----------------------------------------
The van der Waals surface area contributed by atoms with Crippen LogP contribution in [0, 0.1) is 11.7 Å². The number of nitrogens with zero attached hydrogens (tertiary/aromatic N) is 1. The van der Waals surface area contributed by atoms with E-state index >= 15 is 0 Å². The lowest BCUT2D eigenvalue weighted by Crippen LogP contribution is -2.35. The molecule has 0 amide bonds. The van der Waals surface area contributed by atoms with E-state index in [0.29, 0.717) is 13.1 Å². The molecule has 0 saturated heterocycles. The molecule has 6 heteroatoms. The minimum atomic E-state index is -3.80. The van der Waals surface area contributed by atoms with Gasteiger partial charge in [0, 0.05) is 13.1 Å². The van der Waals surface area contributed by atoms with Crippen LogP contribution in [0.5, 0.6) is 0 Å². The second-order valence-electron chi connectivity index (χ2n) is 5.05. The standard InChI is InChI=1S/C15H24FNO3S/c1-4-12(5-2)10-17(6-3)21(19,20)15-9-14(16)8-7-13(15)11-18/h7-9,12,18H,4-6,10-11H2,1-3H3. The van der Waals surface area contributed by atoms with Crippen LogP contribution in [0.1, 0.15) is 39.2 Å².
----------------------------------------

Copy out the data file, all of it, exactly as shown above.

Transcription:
The van der Waals surface area contributed by atoms with Crippen LogP contribution in [0, 0.1) is 11.7 Å². The number of nitrogens with zero attached hydrogens (tertiary/aromatic N) is 1. The van der Waals surface area contributed by atoms with E-state index >= 15 is 0 Å². The lowest BCUT2D eigenvalue weighted by Crippen LogP contribution is -2.35. The molecule has 0 amide bonds. The van der Waals surface area contributed by atoms with E-state index in [0.29, 0.717) is 13.1 Å². The molecule has 0 saturated heterocycles. The molecule has 6 heteroatoms. The minimum atomic E-state index is -3.80. The van der Waals surface area contributed by atoms with Gasteiger partial charge in [0, 0.05) is 13.1 Å². The van der Waals surface area contributed by atoms with Crippen LogP contribution in [0.5, 0.6) is 0 Å². The second-order valence-electron chi connectivity index (χ2n) is 5.05. The standard InChI is InChI=1S/C15H24FNO3S/c1-4-12(5-2)10-17(6-3)21(19,20)15-9-14(16)8-7-13(15)11-18/h7-9,12,18H,4-6,10-11H2,1-3H3. The van der Waals surface area contributed by atoms with Crippen LogP contribution in [0.1, 0.15) is 39.2 Å².